What Happens If The Government Shuts Down?

Source: Stephanie Condon / CBS News

Congress is moving closer to passing a bill that to keep the government running, but it hasn’t crossed the finish line yet.

The Senate should pass a bill to keep the government open for a few months on Friday, after taking a series of procedural votes — including a vote to strip out language to defund Obamacare. At that point, it will go back to the House, where Republican leaders must decide whether to accept the legislation as it stands or amend it again. Whatever they decide, the Senate and House must come to an agreement on one bill before Tuesday, otherwise the federal government partially shuts down.

“I’ve made it clear now for months and month and months,” House Speaker John Boehner, R-Ohio, said Thursday. “We have no interest in seeing a government shutdown. But we’ve got to address the spending problems that we have in this town. And so there will be options available to us. There’s not going to be any speculation about what we’re going to do or not do until the Senate passes their bill.”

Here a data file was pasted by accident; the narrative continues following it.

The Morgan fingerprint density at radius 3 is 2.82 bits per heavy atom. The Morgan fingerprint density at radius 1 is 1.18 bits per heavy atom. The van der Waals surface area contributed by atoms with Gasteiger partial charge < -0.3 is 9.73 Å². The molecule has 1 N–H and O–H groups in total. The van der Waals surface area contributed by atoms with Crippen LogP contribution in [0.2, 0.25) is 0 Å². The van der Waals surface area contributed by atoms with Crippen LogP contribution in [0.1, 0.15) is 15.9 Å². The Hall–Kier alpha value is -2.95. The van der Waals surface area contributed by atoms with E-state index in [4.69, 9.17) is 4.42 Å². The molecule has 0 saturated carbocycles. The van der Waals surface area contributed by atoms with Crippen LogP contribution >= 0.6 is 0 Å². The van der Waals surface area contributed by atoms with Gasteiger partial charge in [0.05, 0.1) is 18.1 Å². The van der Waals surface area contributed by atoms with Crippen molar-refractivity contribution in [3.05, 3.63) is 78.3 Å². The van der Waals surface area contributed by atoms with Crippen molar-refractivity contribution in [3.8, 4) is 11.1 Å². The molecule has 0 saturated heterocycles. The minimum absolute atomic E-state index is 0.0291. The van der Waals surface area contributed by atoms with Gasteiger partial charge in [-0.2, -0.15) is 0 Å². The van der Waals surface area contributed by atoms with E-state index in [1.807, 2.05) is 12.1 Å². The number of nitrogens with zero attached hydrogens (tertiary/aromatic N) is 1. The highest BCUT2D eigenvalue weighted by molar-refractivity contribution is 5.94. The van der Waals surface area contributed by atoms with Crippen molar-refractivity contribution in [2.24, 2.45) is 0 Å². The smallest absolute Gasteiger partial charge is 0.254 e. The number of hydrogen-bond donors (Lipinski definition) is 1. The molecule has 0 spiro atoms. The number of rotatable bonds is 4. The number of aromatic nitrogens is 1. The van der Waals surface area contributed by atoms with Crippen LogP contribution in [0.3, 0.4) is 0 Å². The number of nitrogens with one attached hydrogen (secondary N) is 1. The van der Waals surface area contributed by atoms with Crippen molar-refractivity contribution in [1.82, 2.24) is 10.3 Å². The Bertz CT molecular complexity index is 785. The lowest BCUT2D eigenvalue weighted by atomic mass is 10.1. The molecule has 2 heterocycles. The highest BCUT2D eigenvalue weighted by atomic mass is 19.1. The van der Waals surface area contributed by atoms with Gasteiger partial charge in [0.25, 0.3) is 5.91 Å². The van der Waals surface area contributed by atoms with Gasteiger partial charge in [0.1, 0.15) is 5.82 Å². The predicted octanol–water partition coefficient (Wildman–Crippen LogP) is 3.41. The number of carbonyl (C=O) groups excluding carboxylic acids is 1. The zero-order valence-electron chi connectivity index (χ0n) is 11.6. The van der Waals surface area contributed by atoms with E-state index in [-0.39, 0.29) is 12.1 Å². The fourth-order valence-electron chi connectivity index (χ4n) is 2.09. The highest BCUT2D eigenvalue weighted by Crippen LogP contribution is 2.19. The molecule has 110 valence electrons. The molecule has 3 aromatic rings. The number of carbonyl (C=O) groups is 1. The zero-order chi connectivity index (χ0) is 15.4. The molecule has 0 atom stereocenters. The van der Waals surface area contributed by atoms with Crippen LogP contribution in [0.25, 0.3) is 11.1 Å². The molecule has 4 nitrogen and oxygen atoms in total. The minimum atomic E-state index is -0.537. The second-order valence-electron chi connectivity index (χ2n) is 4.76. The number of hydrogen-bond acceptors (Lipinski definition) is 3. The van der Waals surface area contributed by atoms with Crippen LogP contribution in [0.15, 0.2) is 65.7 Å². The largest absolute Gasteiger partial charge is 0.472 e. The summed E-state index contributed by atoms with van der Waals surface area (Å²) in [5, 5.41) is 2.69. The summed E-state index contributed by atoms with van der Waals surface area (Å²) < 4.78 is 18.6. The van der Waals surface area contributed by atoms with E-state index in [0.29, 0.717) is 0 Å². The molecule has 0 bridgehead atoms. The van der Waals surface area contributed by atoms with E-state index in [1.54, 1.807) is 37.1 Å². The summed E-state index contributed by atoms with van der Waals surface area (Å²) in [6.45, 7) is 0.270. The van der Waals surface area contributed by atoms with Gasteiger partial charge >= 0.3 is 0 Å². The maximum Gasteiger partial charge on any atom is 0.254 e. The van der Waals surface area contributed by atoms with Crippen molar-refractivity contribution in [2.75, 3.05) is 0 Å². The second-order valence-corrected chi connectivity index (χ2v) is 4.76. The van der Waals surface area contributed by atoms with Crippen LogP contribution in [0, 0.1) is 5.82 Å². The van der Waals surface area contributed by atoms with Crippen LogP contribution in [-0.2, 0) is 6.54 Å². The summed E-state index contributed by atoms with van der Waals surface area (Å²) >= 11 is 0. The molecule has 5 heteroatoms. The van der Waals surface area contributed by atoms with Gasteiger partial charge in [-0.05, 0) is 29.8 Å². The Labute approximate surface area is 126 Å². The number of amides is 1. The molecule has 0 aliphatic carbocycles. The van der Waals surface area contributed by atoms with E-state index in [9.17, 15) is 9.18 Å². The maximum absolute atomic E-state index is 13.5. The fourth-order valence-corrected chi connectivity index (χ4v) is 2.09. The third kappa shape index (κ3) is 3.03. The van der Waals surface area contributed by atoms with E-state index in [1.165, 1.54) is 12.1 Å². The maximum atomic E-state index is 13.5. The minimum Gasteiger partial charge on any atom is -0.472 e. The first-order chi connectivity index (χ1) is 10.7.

If Congress fails to send President Obama a bill before Tuesday, the outcome would impact the economy, though not catastrophically. There have been brief gaps in government funding before, as well as two government shutdowns in 1995-1996 that stemmed from partisan budget battles similar to today’s problems. The government shut down for five days in November 1995 when President Clinton and the GOP-led Congress were at odds over government spending, and it shut down again in December for 21 days. According to government estimates, those shutdowns cost taxpayers $1.4 billion.

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